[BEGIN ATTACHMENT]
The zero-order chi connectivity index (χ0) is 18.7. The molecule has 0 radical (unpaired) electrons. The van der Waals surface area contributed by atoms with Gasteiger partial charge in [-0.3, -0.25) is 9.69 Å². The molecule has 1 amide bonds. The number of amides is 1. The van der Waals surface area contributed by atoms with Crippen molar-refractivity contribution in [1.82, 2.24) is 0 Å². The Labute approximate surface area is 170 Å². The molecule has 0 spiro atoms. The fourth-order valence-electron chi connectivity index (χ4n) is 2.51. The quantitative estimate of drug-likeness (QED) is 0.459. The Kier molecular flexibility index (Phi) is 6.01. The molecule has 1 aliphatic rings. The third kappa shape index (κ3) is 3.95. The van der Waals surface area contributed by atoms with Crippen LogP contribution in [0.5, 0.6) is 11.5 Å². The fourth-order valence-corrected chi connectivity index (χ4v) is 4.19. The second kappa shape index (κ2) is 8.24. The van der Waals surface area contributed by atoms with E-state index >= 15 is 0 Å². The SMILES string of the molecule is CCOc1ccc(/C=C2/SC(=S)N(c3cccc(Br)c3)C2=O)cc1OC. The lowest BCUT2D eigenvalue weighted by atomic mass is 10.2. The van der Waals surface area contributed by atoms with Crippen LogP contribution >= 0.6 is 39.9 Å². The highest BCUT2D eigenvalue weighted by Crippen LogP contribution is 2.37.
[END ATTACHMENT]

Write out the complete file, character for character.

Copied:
The zero-order chi connectivity index (χ0) is 18.7. The molecule has 0 radical (unpaired) electrons. The van der Waals surface area contributed by atoms with Gasteiger partial charge in [-0.3, -0.25) is 9.69 Å². The molecule has 1 amide bonds. The number of amides is 1. The van der Waals surface area contributed by atoms with Crippen molar-refractivity contribution in [1.82, 2.24) is 0 Å². The Labute approximate surface area is 170 Å². The molecule has 0 spiro atoms. The fourth-order valence-electron chi connectivity index (χ4n) is 2.51. The quantitative estimate of drug-likeness (QED) is 0.459. The Kier molecular flexibility index (Phi) is 6.01. The molecule has 1 aliphatic rings. The third kappa shape index (κ3) is 3.95. The van der Waals surface area contributed by atoms with Crippen LogP contribution in [0.5, 0.6) is 11.5 Å². The fourth-order valence-corrected chi connectivity index (χ4v) is 4.19. The second kappa shape index (κ2) is 8.24. The van der Waals surface area contributed by atoms with E-state index >= 15 is 0 Å². The SMILES string of the molecule is CCOc1ccc(/C=C2/SC(=S)N(c3cccc(Br)c3)C2=O)cc1OC. The lowest BCUT2D eigenvalue weighted by atomic mass is 10.2. The van der Waals surface area contributed by atoms with Crippen LogP contribution >= 0.6 is 39.9 Å². The highest BCUT2D eigenvalue weighted by Crippen LogP contribution is 2.37.